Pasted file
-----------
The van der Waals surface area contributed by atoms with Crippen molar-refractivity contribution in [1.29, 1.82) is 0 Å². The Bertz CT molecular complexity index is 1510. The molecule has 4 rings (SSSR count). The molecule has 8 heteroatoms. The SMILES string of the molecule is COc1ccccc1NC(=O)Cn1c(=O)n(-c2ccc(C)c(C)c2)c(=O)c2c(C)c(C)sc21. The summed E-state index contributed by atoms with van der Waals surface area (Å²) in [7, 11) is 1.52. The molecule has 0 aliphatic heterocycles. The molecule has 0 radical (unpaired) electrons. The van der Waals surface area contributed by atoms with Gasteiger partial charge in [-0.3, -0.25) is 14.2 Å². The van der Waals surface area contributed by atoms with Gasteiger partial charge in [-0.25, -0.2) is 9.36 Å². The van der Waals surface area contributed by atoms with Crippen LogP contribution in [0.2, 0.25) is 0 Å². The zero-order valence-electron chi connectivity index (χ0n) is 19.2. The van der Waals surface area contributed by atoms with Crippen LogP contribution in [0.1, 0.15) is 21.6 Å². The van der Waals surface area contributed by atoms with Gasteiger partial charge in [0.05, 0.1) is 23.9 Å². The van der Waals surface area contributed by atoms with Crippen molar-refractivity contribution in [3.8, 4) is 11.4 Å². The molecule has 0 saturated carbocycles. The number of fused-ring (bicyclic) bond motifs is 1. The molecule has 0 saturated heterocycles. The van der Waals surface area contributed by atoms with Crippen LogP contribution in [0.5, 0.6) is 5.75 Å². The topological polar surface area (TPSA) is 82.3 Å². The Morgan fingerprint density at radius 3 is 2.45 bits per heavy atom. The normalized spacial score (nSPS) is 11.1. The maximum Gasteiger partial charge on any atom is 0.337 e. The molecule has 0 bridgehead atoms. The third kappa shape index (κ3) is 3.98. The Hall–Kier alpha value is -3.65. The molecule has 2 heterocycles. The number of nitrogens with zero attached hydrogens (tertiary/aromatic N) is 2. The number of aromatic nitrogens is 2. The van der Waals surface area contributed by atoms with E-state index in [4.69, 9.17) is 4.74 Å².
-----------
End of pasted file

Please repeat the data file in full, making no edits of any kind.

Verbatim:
The van der Waals surface area contributed by atoms with Crippen molar-refractivity contribution in [1.29, 1.82) is 0 Å². The Bertz CT molecular complexity index is 1510. The molecule has 4 rings (SSSR count). The molecule has 8 heteroatoms. The SMILES string of the molecule is COc1ccccc1NC(=O)Cn1c(=O)n(-c2ccc(C)c(C)c2)c(=O)c2c(C)c(C)sc21. The summed E-state index contributed by atoms with van der Waals surface area (Å²) in [7, 11) is 1.52. The molecule has 0 aliphatic heterocycles. The molecule has 0 radical (unpaired) electrons. The van der Waals surface area contributed by atoms with Gasteiger partial charge in [-0.3, -0.25) is 14.2 Å². The van der Waals surface area contributed by atoms with Gasteiger partial charge in [-0.25, -0.2) is 9.36 Å². The van der Waals surface area contributed by atoms with Crippen LogP contribution in [0.2, 0.25) is 0 Å². The zero-order valence-electron chi connectivity index (χ0n) is 19.2. The van der Waals surface area contributed by atoms with Crippen LogP contribution in [0.1, 0.15) is 21.6 Å². The van der Waals surface area contributed by atoms with Gasteiger partial charge in [0.05, 0.1) is 23.9 Å². The van der Waals surface area contributed by atoms with Crippen molar-refractivity contribution in [3.8, 4) is 11.4 Å². The molecule has 0 saturated carbocycles. The number of fused-ring (bicyclic) bond motifs is 1. The molecule has 0 saturated heterocycles. The van der Waals surface area contributed by atoms with Crippen LogP contribution in [0.5, 0.6) is 5.75 Å². The topological polar surface area (TPSA) is 82.3 Å². The Morgan fingerprint density at radius 3 is 2.45 bits per heavy atom. The normalized spacial score (nSPS) is 11.1. The maximum Gasteiger partial charge on any atom is 0.337 e. The molecule has 0 bridgehead atoms. The third kappa shape index (κ3) is 3.98. The Hall–Kier alpha value is -3.65. The molecule has 2 heterocycles. The number of nitrogens with zero attached hydrogens (tertiary/aromatic N) is 2. The number of aromatic nitrogens is 2. The van der Waals surface area contributed by atoms with E-state index in [4.69, 9.17) is 4.74 Å².